Are the speed cameras effective? Statistics show that they indeed are, with violations rapidly falling almost 70% after only a year and a half of operation in a static location. But would other speeding deterrents work better?
Such alternatives include flashing yellow lights active during school hours, large, prominently placed signs (along with audible beeps or tones) warning drivers to slow down in front of schools, and clearly demarcated speed bumps?
Why wait for drivers to repeatedly speed through an intersection, endangering kids, parents, teachers, and school administrators during that 18 month learning period? Maybe this statistic is actually proof that the idea that speed cams are effective is worth challenging.
This learning curve is too slow. During that 18-month period, pedestrian strikes, injuries, and deaths, can still occur. And of course, out-of-town drivers have zero learning curve; they may only pass through a school zone once. Not having clearly demarcated safety areas, in lieu of hidden speed traps, seems a disservice to the public. Of course, many will then go on to wonder whether the motivation here is strictly monetary.
And what about the speed camera trap in Graniteville, on Goethals Road North, in back of the School of Civic Leadership? While this site is one of the city’s most lucrative, no child is ever going to cross that street, as there is a highway on the other side!
And, drivers exiting the highway may not decelerate fast enough, and end up ticketed because they did not brake fat enough. There are multiple issues with this, and that’s just in reference to one of many speed camera locations.
No one is saying that racing past the gates of a school is wise, responsible, or even safe. However, to slyly place speed cameras a quarter-mile away, often hidden behind a tree or utility pole, in the hopes of “catching” a speeder, does very little in the moment, to abate reckless driving or save lives.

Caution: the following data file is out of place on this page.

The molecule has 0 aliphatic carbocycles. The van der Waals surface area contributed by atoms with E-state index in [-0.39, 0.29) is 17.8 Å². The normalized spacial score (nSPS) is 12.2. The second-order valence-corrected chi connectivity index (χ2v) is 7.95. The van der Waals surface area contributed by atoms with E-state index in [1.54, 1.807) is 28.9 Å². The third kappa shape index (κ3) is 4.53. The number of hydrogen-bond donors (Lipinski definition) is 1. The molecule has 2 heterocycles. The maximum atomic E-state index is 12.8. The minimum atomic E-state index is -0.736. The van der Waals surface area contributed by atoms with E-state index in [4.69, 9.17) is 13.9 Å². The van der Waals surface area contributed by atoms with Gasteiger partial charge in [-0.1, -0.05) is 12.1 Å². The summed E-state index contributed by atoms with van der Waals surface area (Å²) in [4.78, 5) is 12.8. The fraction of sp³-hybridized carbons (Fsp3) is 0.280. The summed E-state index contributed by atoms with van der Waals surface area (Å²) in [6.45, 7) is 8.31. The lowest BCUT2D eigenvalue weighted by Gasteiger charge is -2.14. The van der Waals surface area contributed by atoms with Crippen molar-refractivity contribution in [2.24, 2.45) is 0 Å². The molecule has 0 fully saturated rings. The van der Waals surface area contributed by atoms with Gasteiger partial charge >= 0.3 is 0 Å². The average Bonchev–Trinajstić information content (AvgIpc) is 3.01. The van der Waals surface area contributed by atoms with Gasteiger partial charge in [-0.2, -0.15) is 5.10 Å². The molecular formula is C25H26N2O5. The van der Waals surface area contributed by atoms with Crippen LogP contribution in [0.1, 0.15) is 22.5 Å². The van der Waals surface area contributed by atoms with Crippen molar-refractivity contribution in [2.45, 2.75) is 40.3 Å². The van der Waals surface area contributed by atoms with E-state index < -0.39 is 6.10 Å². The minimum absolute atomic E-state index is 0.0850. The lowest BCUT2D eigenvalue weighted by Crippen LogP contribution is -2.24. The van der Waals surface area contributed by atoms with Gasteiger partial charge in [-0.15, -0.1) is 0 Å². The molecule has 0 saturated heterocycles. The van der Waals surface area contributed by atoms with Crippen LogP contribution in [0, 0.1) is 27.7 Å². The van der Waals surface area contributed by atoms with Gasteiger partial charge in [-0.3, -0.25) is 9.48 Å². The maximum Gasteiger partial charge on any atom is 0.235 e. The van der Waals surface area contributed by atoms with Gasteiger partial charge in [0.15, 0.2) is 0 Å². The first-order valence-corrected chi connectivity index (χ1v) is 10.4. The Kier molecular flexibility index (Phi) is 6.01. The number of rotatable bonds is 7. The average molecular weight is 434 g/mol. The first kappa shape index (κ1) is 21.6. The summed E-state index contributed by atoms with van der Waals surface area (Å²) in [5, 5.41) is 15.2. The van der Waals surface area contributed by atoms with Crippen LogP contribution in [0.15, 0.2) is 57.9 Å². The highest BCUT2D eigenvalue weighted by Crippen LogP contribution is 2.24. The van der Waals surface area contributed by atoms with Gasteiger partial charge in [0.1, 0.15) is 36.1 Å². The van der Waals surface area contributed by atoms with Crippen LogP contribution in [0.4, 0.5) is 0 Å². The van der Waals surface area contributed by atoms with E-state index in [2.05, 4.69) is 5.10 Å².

A more immediate solution is called for, clearly, and the logistics of this all gives pause to the idea that the cameras serve to generate revenues first, and save lives second.
Vision Zero, the city’s ambitious plan to stem the number of pedestrian traffic fatalities, may need a new approach. Also, statistics show that Staten island had zero fatalities in school zones, as compared to other borough, each of which had quite a few.
Also, speeding in school zones doesn’t seem to the the biggest issue to most casual observers. Instead, parents double and triple parking, waiting to pick up their kids, emerges as a top threat, as children pile out of school and into the streets, darting between cars, and often not using the crosswalks.
However, speeding is certainly an issue. And, when pedestrians are struck, the speed of the colliding vehicle will impact their chance of survival. Of course, the City of New York must work tirelessly toward finding solutions. But flashing lights, radar signs notifying motorists of their speed, speed bumps, and other technologies inform drivers best.
If we really want to improve safety for all, fixed ideas will never help. The community needs to have a say in the outcome, and flexibility and adaptability on the part of City Hall, is an essential component. “Feel good” measures do not save lives, but they look good. We cannot concern ourselves with appearance when it comes to traffic safety; on this matter, substance alone is significant.